Daily Assessment: You Can Do It!

Home / Teaching Ideas / Daily Assessment: You Can Do It!

November 2014

By Sandra Simpson, Gonzaga University School of Law

As our semesters are coming to a close and we are starting to think about planning for next semester, I would like to share a daily assessment idea I instituted this year in my Real Estate Transactions class. My Real Estate Transactions class meets three times per week for 50 minutes each time. I also have 40 students. Before you stop reading due to the overwhelming thought of grading a daily assessment for 40 students, let me ease your fears. My system takes only a few minutes per day and has been highly effective in improving readiness for class and participation among my students. It can also be done with or without technology.

To be effective assessment must be directed at gathering information about how well students are meeting course objectives, must be reviewed by the professor to look for common themes, and must be used to improve teaching and student learning. To be true to the purpose of assessment, I wanted to design a system that collected data, did not seem like busy work to the students, and gave me feedback on their learning. I came up with a daily feedback form which allows students to respond the problems we discussed in class. I asked several questions including:

  1. What problem or case was covered in class?
  2. Why did this problem/case happen?
  3. How did the team (chosen at random at the beginning of class) demonstrate that they understood (be specific):
    • The relevant legal issues.
    • The relevant authority and policy.
    • How to achieve the client’s goals (if it was a problem and not a case).
    • The best legal arguments.
    • The effect this case/problem could have on the clients, the real estate system, and society.
    • Different approaches to solving the real estate problem (if it was a problem and not a case).
    • Did the team challenge assumptions made by judges, legislatures, attorneys, students, professors, themselves.
  4. How can you use what you learned while studying this section in your future practice as an attorney?
  5. What was the most valuable thing you learned while studying this section?

I set up a drop box on the course’s TWEN page for every day (this takes about 1 hour to set up). I assign a total 5 points for each feedback form. The form is due prior to the next time the class meets. You can set TWEN to take forms up until a certain time and to not accept them after that time. To grade the feedback form, if the student turned in a form in the drop box, I assign 5 points to that student. Then I go back and randomly select between 2-4 to grade. I subtract points for incomplete responses and TWEN allows you to provide feedback and send that feedback back to the students. During the first class, I showed them an example of a “good” feedback form and explained what was good about it. I also showed them an incomplete feedback form. When I gave individual feedback on a student’s paper, I was very specific in what I wanted.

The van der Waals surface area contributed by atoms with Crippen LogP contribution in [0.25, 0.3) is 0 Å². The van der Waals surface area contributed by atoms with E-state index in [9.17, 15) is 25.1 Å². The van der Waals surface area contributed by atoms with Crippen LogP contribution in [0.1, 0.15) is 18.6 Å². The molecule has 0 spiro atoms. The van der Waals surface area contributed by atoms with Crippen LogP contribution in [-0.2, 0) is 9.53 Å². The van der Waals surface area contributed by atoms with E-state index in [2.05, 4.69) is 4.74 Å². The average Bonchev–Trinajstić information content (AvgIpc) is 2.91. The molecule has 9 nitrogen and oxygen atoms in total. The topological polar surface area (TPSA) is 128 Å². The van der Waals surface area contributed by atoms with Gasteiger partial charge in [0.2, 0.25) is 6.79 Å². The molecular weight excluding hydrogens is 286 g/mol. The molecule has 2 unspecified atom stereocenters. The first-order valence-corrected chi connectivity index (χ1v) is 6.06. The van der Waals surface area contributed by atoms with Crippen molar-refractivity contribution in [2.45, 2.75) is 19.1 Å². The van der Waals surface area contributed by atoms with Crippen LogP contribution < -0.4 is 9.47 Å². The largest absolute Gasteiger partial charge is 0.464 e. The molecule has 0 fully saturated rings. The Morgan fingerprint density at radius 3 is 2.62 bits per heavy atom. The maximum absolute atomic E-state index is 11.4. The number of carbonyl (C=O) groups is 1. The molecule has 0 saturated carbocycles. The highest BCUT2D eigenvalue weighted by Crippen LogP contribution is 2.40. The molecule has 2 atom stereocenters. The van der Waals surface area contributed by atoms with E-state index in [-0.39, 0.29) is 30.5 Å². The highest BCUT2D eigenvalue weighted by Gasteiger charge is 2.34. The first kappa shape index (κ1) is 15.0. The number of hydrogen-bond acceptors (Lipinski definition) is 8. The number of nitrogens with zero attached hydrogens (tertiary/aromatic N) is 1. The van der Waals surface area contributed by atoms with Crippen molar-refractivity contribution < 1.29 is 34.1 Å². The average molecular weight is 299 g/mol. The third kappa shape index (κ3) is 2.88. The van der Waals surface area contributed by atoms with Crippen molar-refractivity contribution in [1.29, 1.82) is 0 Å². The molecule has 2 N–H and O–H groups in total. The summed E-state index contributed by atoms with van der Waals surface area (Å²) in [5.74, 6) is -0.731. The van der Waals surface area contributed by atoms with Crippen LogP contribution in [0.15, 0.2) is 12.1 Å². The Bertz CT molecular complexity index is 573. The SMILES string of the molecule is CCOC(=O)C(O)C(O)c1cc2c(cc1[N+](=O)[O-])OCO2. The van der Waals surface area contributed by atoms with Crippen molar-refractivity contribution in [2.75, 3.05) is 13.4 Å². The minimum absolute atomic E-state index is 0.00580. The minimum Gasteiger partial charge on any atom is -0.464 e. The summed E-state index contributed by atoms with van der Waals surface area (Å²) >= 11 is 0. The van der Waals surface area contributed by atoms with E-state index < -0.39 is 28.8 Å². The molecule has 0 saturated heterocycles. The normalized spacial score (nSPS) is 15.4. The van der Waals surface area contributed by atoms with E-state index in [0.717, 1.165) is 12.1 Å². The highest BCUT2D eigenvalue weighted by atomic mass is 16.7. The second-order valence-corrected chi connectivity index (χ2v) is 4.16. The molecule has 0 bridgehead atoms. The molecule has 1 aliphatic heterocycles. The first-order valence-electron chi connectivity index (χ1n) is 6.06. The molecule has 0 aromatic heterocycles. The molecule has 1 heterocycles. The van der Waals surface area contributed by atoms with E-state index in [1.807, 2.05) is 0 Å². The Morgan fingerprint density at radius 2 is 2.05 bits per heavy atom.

The information and learning gained by this paid big dividends. By the end of this semester, the quality and introspectiveness of students’ answers to these questions increased dramatically. After every class, I was able to access immediately what students were learning and what they thought they would use in the future. Those answers surprised me on many occasions. Many days, after reviewing 2 or 3 forms, I noticed a common thread of misunderstanding, which I could clear up either by email or in class. Lastly, the students have commented about their love/hate relationship with the feedback forms. They love it because it makes them review their notes and think about their learning; they hate it because it makes them review their notes and think about their learning, which is hard.

In the end, the combination of the students not knowing who was “on” for any one class period and having to pay attention during class to fill out the feedback form, led to more engaged students. If the team was not prepared and are called on, their team received a low score for their participation points for the day. Also, students are not allowed to file a feedback form if they were absent; thus, that is an automatic zero. These easy-to-implement assessments have dramatically improved class participation, student learning, and student engagement. I am happy to share more details with anyone who wants to set this up. Email me, Sandra Simpson, at ssimpson@lawschool.gonzaga.edu.

Institute for Law Teaching and Learning